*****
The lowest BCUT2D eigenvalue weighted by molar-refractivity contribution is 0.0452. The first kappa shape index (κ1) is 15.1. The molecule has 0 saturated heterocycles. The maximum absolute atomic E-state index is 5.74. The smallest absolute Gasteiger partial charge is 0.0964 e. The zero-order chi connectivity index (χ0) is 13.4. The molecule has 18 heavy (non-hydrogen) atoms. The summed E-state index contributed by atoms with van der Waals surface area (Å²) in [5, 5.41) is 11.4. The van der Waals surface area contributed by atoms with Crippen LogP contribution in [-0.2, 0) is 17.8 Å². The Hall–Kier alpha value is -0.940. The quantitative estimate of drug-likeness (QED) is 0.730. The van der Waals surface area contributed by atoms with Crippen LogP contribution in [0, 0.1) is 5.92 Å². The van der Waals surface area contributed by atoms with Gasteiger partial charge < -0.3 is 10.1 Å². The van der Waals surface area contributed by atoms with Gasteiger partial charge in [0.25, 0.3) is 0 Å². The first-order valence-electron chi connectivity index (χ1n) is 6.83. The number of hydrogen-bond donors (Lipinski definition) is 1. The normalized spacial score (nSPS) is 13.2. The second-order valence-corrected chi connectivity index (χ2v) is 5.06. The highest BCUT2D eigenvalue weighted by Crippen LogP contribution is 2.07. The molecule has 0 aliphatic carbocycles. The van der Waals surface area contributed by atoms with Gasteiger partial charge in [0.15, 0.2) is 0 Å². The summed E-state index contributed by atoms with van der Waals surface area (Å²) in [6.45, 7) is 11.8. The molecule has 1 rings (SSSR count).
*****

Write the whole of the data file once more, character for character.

The lowest BCUT2D eigenvalue weighted by molar-refractivity contribution is 0.0452. The first kappa shape index (κ1) is 15.1. The molecule has 0 saturated heterocycles. The maximum absolute atomic E-state index is 5.74. The smallest absolute Gasteiger partial charge is 0.0964 e. The zero-order chi connectivity index (χ0) is 13.4. The molecule has 18 heavy (non-hydrogen) atoms. The summed E-state index contributed by atoms with van der Waals surface area (Å²) in [5, 5.41) is 11.4. The van der Waals surface area contributed by atoms with Crippen LogP contribution in [-0.2, 0) is 17.8 Å². The Hall–Kier alpha value is -0.940. The quantitative estimate of drug-likeness (QED) is 0.730. The van der Waals surface area contributed by atoms with Crippen LogP contribution in [0, 0.1) is 5.92 Å². The van der Waals surface area contributed by atoms with Gasteiger partial charge < -0.3 is 10.1 Å². The van der Waals surface area contributed by atoms with Gasteiger partial charge in [0.25, 0.3) is 0 Å². The first-order valence-electron chi connectivity index (χ1n) is 6.83. The number of hydrogen-bond donors (Lipinski definition) is 1. The normalized spacial score (nSPS) is 13.2. The second-order valence-corrected chi connectivity index (χ2v) is 5.06. The highest BCUT2D eigenvalue weighted by Crippen LogP contribution is 2.07. The molecule has 0 aliphatic carbocycles. The van der Waals surface area contributed by atoms with Gasteiger partial charge in [0.15, 0.2) is 0 Å². The summed E-state index contributed by atoms with van der Waals surface area (Å²) in [6.45, 7) is 11.8. The molecule has 1 rings (SSSR count).